• Vit B12; intrinsic factor to absorb
    • HbS - sickle cell
    • elevated biliruben levels in blood = jaundice, causes skin and white of the eyes to take on a yellow cast. normally occurs in newborns whos fetal Hb is being broken down and replaced with adult Hb; also liver disease causes jaundice, liver is unable to process or excrete biliruben
  12. RBC Disorders:
    • Polycythemia vera- people in high altitudes, too many RBC, viscocity makes heart work harder, may be due to BM cancers
    • Anemias-
    • hemorrhagic: Fe deficiency; common in women
    • hemolytic: due to genetic diseases or infections, autoimmune or drug induced, malaria
    • pernicious: B12 deficiency or instrinsic factor lacking (stomach)
    • renal: kidneys dont produce (EPO)
  13. Sickle Cell Anemia:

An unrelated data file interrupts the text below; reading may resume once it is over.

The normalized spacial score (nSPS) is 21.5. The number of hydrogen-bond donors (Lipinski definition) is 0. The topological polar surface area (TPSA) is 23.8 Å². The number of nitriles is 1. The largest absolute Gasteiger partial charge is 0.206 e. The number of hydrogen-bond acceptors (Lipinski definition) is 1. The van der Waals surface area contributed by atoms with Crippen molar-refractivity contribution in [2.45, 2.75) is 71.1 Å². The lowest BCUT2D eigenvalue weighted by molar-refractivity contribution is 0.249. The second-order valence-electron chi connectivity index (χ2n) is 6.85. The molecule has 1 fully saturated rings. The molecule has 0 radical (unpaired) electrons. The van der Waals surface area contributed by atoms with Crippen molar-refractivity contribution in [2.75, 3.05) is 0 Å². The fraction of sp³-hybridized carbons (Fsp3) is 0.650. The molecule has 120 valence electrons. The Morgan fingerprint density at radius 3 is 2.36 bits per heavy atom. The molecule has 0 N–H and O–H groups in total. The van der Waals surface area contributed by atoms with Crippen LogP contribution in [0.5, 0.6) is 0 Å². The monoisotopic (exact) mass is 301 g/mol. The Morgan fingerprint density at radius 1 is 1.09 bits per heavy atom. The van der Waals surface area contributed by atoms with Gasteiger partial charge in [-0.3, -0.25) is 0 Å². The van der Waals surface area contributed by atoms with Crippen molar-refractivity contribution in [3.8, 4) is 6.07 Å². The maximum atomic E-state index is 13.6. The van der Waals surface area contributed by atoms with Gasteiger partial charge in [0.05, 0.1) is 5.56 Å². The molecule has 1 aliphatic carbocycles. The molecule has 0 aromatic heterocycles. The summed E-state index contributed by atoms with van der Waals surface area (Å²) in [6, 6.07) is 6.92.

• abnormal hemoglobin
    • crystallizes when it gives up its oxygen
    • sickle cells become tangled with other sickle cells causing cells to jam and block blood flow in tissues
    • creates tissue damage and pain from hypoxia
    • NO being tested as treatment
  14. Hemostasis:
    • stopage of bleeding
    • too little: hemophiliac -> bleed too much
    • too much: thrombus/ emboli -> blood clots
    • Three major steps -
    • vasconstriction - vessels constrict; paracrines released by endothelium -> decreases blood flow and pressure in vessel
    • platelet plug - temporary blockage of hole; platelets stick to exposed collagen -> releases cytokines -> released more platelets that stick to each other
    • coagulation - clot formation seals hole until tissue is repaired; series of enzymatic reactions end in formation of fibrin protein fiber mesh that stabalize platelet plug
  15. Instrinsic Pathway:
    collagen exposure; all necessary factos present in blood; slower
  16. Extrinsic Pathway: